Advertising Interviews

Michael Berland

President | 18 Mar 2011

A level of authenticity is required today. Information is readily available, and if you don’t share something, it’ll come out anyway. So you need to be able to explain your motivations, so that people can form a connection with the brand. This is all part of the brand purpose, which you must reinforce through innovations in product and clear two way communication with the consumers.

Michael Berland is the President of Penn Schoen Berland. He has led studies and campaigns for the world’s top brands, blue-chip companies, political candidates and entertainment clients in more than 80 countries on six continents. An expert in how people think and behave as consumers, voters and decision-makers, in his 20-year career he has become known for applying the insights and tactics of the political campaign trail to the corporate arena, creating highly aggressive, tightly focused image and marketing campaigns. Michael advised political candidates in the US and abroad, including Michael Bloomberg and Hillary Clinton. The New York Times heralded Michael’s targeting and messaging work in the Bloomberg campaign as "transcending the traditional political fault lines of race, party and class." Michael's book, "What Makes You Tick? How Successful People Do It – And What You Can Learn From Them," co-written with Doug Schoen, was published in 2009.

In a conversation with exchange4media’s Gopal Sathe, Berland explained how the PR industry is going through a fundamental shift now and it is imperative that PR professionals start to think beyond media coverage and consider a larger brand purpose if they want to stay relevant by making an impact on a brand’s bottom line.

Q. How do you measure the value of a PR campaign?

What matters to the client is how you are making the difference and impacting the bottom line. Media coverage is just a very superficial measure of public relations. Our research conducted in India with senior communicators is actually showing the shifting need from coverage to business impact as one of top shifts in the needs of seekers of public relations services.

The measure for the effectiveness of PR should not be clippings, but rather should be the impact, in terms of buying and sales or in terms of perception, which can be measured through market research.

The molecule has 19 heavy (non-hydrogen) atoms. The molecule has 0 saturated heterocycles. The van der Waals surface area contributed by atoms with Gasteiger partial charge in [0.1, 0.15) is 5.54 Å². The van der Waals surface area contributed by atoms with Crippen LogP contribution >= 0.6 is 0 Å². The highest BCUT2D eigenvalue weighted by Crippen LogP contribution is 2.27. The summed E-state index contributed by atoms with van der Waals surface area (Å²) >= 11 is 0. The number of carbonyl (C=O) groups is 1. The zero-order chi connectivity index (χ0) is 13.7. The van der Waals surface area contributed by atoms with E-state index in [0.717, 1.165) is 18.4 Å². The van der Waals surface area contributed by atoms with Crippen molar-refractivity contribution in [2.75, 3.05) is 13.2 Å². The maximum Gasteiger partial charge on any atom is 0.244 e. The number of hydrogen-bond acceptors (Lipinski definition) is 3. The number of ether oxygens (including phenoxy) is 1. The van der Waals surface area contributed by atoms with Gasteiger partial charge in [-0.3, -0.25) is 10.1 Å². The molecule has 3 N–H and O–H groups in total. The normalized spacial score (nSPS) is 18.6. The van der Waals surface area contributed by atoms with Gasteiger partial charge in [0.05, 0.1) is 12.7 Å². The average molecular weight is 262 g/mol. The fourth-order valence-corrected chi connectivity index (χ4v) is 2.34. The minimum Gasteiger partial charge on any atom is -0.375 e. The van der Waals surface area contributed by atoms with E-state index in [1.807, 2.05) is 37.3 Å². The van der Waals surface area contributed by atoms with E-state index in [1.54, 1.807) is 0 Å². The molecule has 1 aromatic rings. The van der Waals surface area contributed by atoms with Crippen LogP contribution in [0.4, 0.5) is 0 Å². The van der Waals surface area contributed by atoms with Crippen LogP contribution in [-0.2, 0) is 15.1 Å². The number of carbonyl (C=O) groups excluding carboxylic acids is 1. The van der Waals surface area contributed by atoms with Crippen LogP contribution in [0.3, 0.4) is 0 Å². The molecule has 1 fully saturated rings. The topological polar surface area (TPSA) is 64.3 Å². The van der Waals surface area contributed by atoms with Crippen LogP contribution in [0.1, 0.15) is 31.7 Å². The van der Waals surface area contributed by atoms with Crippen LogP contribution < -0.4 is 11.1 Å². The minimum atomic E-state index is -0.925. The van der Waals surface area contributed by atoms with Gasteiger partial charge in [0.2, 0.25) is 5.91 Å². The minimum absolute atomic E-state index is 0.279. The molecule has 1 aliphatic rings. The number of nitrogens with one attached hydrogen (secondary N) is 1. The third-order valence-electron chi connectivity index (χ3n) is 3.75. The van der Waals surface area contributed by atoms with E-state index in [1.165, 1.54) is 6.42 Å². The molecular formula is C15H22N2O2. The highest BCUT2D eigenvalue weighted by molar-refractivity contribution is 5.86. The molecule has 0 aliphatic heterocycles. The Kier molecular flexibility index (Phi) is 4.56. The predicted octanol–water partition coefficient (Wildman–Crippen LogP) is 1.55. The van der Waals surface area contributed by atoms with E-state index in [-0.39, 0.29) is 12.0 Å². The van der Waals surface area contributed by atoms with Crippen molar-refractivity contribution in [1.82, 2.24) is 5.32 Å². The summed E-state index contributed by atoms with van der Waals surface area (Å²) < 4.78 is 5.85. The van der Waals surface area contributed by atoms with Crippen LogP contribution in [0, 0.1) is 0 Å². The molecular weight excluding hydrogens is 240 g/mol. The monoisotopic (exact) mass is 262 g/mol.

Q. How important is transparency and accountability in the new information age?

Consumers are very perceptive and information travels fast. People are looking for optimism and just as information moves fast, they expect companies to move fast as well. People are looking for a faster recovery and greater transparency. You can make money along the way, but only as long as you have a greater purpose than just the transactional value.

Q. So the misuse of communication can create problems for products and brands?

Try to withhold or spin communication and you’ll just create a bigger problem. PR and advertising can make a good product great, but nothing can save a bad product.

For example, look at the BP-oil spill. The well burst was a big issue. The PR issue was the CEO trying to minimize something he may not have fully understood before he spoke. People saw through that and it created a second crisis.

A level of authenticity is required today. Information is readily available, and if you don’t share something, it’ll come out anyway. So you need to be able to explain your motivations, so that people can form a connection with the brand. This is all part of the brand purpose, which you must reinforce through innovations in product and clear two way communication with the consumers.

Q. How does a company deal with its employees being on social media? Do they need to have guidelines about this?

In a digitally connected world, every employee of a company is a PR responsibility – a careless word on Twitter of Facebook might seem harmless to the employee, but could seriously affect the company. Companies should not try and clamp down on the social presence of employees, but have clear internal guidelines on what they should and should not say in public.

Your employees are the best advocates for your company. They are the people who can tell the world about the brand and so companies must have some guidelines which are essentially common sense. It’s the same as your behavior in any public forum – if it’s inappropriate in a physical forum, it’s inappropriate in a virtual space as well. There is basic etiquette which must be followed that companies must cover, but in general, an employee is the best advocate for a brand.

Write A Comment

VIDEOS

JOBS & CAREER